U.S. Attorney's Office
Southern District of California
(619) 557-5610
September 18, 2014

Two Men Plead Guilty in International Stolen Car and Identity Theft Internet Scam

SAN DIEGO—United States Attorney Laura E. Duffy announced that Edmund Seshie and Abdul Rezak Shaib pled guilty today to being part of a West African-based organized international car theft and identity theft ring.

In their guilty pleas, Shaib and Sheshie admitted purchasing stolen credit cards and corresponding counterfeit driver’s licenses in bulk from a Singapore-based “carder” website. So-called “carders” are people who buy, sell, and trade online the credit card data stolen from phishing sites or from large data breaches at retail stores. The stolen identities were then used to fraudulently purchase vehicles from U.S.-based car dealerships. In all, the defendants purchased scores of vehicles valued at almost a half a million dollars prior to the discovery of their scheme.

According to documents filed in court, co-defendant Henry Addo allegedly ran this international car theft ring from his home in Ghana. From various locations in Ghana, Addo placed international phone calls to car dealerships in the United States. During these call, he assumed the identity of the stolen credit card holders during the negotiation of each purchase, the indictment said. He then allegedly used a series of e-mail accounts to transmit the counterfeit driver’s licenses and stolen credit card information to United States-based car dealerships.

According to the indictment, Addo motivated his United States-based co-conspirators to participate in the conspiracy by invoking “Sakawa,” which is a Ghanaian practice that combines modern Internet-based fraud practices targeting foreigners with traditional African religious rituals.

Defendants paid for the cars using the stolen credit cards and (using the same stolen credit cards) paid automobile transportation companies to deliver the vehicles to various staging locations throughout the United States. Once multiple vehicles were accumulated at a particular staging location, a tractor trailer transported them in cargo containers to a New Jersey port for export to Africa, where the cars were then sold on the open market.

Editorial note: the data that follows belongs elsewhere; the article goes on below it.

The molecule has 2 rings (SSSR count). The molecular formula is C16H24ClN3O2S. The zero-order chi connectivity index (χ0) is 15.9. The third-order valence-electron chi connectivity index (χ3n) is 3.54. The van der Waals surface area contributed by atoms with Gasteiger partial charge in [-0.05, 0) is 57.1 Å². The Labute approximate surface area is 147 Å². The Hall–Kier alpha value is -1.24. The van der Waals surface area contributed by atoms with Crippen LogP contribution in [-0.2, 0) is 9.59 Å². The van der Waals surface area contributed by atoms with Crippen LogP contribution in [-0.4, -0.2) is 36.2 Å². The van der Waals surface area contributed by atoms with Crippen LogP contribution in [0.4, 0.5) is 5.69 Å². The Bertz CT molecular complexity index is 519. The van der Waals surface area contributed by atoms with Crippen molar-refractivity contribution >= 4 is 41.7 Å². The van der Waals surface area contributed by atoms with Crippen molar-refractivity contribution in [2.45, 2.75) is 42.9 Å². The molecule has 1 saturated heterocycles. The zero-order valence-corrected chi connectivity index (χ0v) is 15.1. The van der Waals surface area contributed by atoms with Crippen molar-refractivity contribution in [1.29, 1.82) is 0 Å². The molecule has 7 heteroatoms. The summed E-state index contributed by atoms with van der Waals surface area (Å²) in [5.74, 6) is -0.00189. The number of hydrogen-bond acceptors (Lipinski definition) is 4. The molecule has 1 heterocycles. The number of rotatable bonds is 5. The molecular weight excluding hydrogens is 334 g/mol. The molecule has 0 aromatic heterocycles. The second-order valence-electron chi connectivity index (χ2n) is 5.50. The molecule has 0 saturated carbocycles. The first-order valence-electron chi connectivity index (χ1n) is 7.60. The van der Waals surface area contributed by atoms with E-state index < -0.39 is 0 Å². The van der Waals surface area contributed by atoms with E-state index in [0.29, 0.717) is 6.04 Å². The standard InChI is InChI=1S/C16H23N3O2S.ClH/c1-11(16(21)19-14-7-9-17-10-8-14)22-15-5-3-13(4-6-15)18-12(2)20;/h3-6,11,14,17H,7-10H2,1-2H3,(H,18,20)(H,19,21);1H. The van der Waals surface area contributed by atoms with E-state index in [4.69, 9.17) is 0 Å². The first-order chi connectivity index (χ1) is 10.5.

“This case is notable in terms of its level of sophistication, its audacious methods and the callous disregard for victims,” said U.S. Attorney Laura Duffy.” These guilty pleas are the first strike back on behalf of identity theft victims who now have to reclaim their good names—a frustrating task that can take years. We will continue to make these cases a priority.”

The FBI recommends that individuals take the following steps to minimize the chance of becoming a victim of identity theft:

  • Don’t carry your Social Security card or any document containing your Social Security Number.
  • Don’t give a business your Social Security Number just because they ask. Give it only when required.
  • Protect your financial information.
  • Check your credit report every 12 months.
  • Secure personal information in your home.
  • Protect your personal computers by using firewalls, anti-spam/virus software, update security patches, and change passwords for Internet accounts.
  • Don’t give personal information over the phone, through the mail or on the Internet unless you have initiated the contact or you are sure you know who you are dealing with.

Shaib entered his guilty plea on September 16, 2014 and Sheshie entered his guilty plea today, both before United States Magistrate Judge Jan M. Adler. Judge Adler ordered both defendants to appear on December 5, 2014 at 9 a.m. for sentencing.

Co-defendant Addo remains a fugitive and is believed to be residing in Africa.


Edmund Seshie, aka Eddie Blay Age: 42 Columbus, Ohio
Abdul Rezak Shaib, aka Zak Age: 28 Bronx, New York


  • Conspiracy to Commit Mail and Wire Fraud—Title 18, U.S.C., Section 1349
  • Maximum penalty: 20 years’ imprisonment and $250,000 fine


  • Federal Bureau of Investigation

*Indictments and complaints are not evidence that the defendant committed the crime charged. All defendants are presumed innocent until the United States meets its burden in court of proving guilt beyond a reasonable doubt.

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